The month of September brings a characteristic change in weather, the anticipation of the end of a time of increased lightheartedness, social gatherings, outdoor events and, yes, love affairs. The mind turns to thoughts of autumn leaves, apple season, and the time of the Full Corn Moon. As a “turn point” month, September is also the time when, as the leaves turn, children are back in school, football season arrives, and excitement starts to grow in anticipation of the coming holiday season right around the corner. So many songs were written about September, especially because the word “September” has a natural rhythm and a sweet lilt to it when you speak the word. How many songs about September do you recall? Here are a few you may remember:

1. September by the band Earth, Wind and Fire is THE most popular song about September. Yes, really! It is played in movie weddings, at sporting events, in television shows and used in commercials. In 2008, the song was played at both the Democratic and Republican National Conventions. Will history repeat itself? Written by Allee Willis and Maurice White, the founder of Earth, Wind and Fire, in 1978 and using a progression composed by Earth, Wind and Fire guitarist, Al McKay, the song conjures images of clear skies and dancing under the stars. It’s a song all generations still groove to!

2. September Song is an American standard and popular song written by Kurt Weill and Maxwell Anderson. Introduced by Walter Huston in a 1938 Broadway musical, the song was recorded by Bing Crosby in 1943 and Frank Sinatra in 1946, then again by Sinatra in 1965, which is one of the most played versions of the song. Since being featured in the 1950 film “September Affair,” the song has been recorded by multiple artists including Tony Bennett, Willie Nelson, Sarah Vaughan, Burl Ives and Lotte Lenya, whose chilly version was recorded in 1957. The song is about an older man cautioning a younger potential love interest that the activities of a younger person and the object of their desires are time-wasting and transient. As an older suiter, he has no time for playing a waiting game.

3. See You in September was first recorded in 1959 by a Pittsburgh vocal group called The Tempos; however, it was a recording in 1966 by a group called The Happenings that is responsible for the song’s popularity. Fun Fact: The song, written by Sid Wayne and Sherman Edwards, was a spurof- the-moment song. At 11:00 a.m. on a Friday in June, 1959, Wayne and Edwards met at a studio and one said to the other, “What do you want to write today?” The other answered, “A song called ‘See You in September.’” By 2:00 p.m., the song was finished. By 4:30 p.m., after simplifying the composition a bit to appeal to more of a teen audience, the songwriters took the song to a local recording label. By 8:00 p.m., The Tempos’ manager contacted the group who then flew to New York on Saturday and recorded the song on Sunday. The song was cut on Monday and released on the air the following Friday. Unfortunately, that particular recording of the song was not a hit. It was said to be a great song, just a very poor recording of it. The song did make the hit parade in 1966 when The Happenings recorded it with a different tempo. Since then, a number of rock groups and solo artists have recorded the song on their albums.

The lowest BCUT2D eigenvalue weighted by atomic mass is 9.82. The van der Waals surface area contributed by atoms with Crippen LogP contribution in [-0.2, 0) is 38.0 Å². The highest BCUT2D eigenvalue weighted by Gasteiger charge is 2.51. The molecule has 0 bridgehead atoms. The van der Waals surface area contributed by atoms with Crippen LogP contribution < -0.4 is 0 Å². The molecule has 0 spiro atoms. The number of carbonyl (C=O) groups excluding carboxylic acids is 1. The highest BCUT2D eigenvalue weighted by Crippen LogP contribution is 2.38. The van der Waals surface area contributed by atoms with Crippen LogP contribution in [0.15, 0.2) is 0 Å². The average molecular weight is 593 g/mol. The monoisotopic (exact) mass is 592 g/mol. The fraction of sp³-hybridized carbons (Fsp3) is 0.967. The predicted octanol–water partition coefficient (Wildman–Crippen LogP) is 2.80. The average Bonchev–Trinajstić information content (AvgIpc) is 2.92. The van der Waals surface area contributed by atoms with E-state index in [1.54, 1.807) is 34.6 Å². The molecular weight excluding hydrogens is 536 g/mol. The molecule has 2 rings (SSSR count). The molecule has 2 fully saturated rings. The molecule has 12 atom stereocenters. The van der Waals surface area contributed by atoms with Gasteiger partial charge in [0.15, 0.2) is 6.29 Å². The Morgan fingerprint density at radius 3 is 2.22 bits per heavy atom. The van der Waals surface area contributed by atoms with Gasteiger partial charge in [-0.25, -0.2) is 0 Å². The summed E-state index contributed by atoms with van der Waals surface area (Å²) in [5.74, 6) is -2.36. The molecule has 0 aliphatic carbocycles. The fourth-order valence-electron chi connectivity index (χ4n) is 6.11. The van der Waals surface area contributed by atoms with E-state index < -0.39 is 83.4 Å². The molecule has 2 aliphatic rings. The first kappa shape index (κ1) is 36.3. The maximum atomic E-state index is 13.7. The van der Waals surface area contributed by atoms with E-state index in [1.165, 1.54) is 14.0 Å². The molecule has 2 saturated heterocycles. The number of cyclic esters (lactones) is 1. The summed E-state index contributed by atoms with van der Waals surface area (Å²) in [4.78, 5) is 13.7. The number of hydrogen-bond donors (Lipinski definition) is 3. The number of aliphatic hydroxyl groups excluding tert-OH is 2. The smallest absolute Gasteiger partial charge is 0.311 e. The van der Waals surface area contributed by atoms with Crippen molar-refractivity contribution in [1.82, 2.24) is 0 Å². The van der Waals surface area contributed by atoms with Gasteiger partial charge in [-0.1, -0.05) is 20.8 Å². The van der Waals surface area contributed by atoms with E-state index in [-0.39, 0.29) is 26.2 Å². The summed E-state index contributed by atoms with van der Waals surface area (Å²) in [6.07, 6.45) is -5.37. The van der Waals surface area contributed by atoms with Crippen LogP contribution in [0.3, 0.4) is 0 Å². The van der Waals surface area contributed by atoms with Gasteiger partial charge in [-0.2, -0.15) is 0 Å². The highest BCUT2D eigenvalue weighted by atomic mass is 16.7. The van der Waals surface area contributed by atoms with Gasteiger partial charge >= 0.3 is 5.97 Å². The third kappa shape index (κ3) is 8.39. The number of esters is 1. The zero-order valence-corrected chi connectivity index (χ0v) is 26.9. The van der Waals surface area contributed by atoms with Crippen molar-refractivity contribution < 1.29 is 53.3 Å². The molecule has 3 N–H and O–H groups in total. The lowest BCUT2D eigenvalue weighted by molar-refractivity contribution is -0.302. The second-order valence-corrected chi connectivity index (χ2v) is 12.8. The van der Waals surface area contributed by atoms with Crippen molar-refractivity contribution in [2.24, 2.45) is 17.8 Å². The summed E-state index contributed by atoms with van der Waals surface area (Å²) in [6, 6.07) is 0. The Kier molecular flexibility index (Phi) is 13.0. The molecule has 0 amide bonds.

4. September in the Rain is a popular song about nostalgia and was written by Al Dubin and Harry Warren, and published in 1937. It was first introduced by James Melton and Guy Lombardo in the film “Melody for Two” and has become a standard, recorded many, many times by singers including Sam Donahue and the George Shearing Quintet in 1948 and 1949, along with Frank Sinatra in 1961, Doris Day and Bing Crosby. The Beatles also made a recorded version of the song during an ill-fated audition for Decca Records in 1962. Paul McCartney, who was very familiar with show tunes and soundtrack songs, liked to incorporate the Beatles’ beat into such tunes. Their version, however, still remains unreleased. I guess it didn’t make the cut!

5. September Morn is the title of the thirteenth studio album recorded by Neil Diamond, an American singer who released the album in 1979. As the 90th biggest U.S. charting single, the individual song, “September Morn”, was an unintentional hit record. Diamond wrote the song with French composer Gilbert Bécaud, the same person he worked with on the “Jazz Singer” soundtrack. The song is about a couple who come back together after an emotional breakup and, as they dance until morning, they try to remember the good times they once had. What’s really unusual about this song is that, in 2011, a 20-year-old nursing student vanished. Many psychics came forward to claim that the lyrics to “September Morn” contained clues to the girl’s disappearance. What exactly the lyrics supposedly revealed about the case was not made clear – yet the story made BIG news in 2011. Oddly, the girl’s remains were eventually found – in September of 2014.

6. Try to Remember is a beautiful song written by the Texan team of Tom Jones and Harvey Schmidt for the 1960 musical comedy, “The Fantasticks,” which ran for 42 years and 17,162 performances making it the world’s longest running musical. Sung by Jerry Orbach in the original off-Broadway production, it is the first song of the show and encourages the audience to imagine what the sparse set suggests. Listen to the lyrics – their distinct pattern famously rhyming “remember” with “September,” “so tender” with “ember” and “December.” The repetition of –llow throughout the song (yellow, mellow, fellow, willow, pillow) is unique and all verses end with follow. The song found new audiences and soared again to the top 40 hit parade when, in 1975, Gladys Knight and the Pips recorded the song for the movie “The Way We Were.”

By Diana Blidy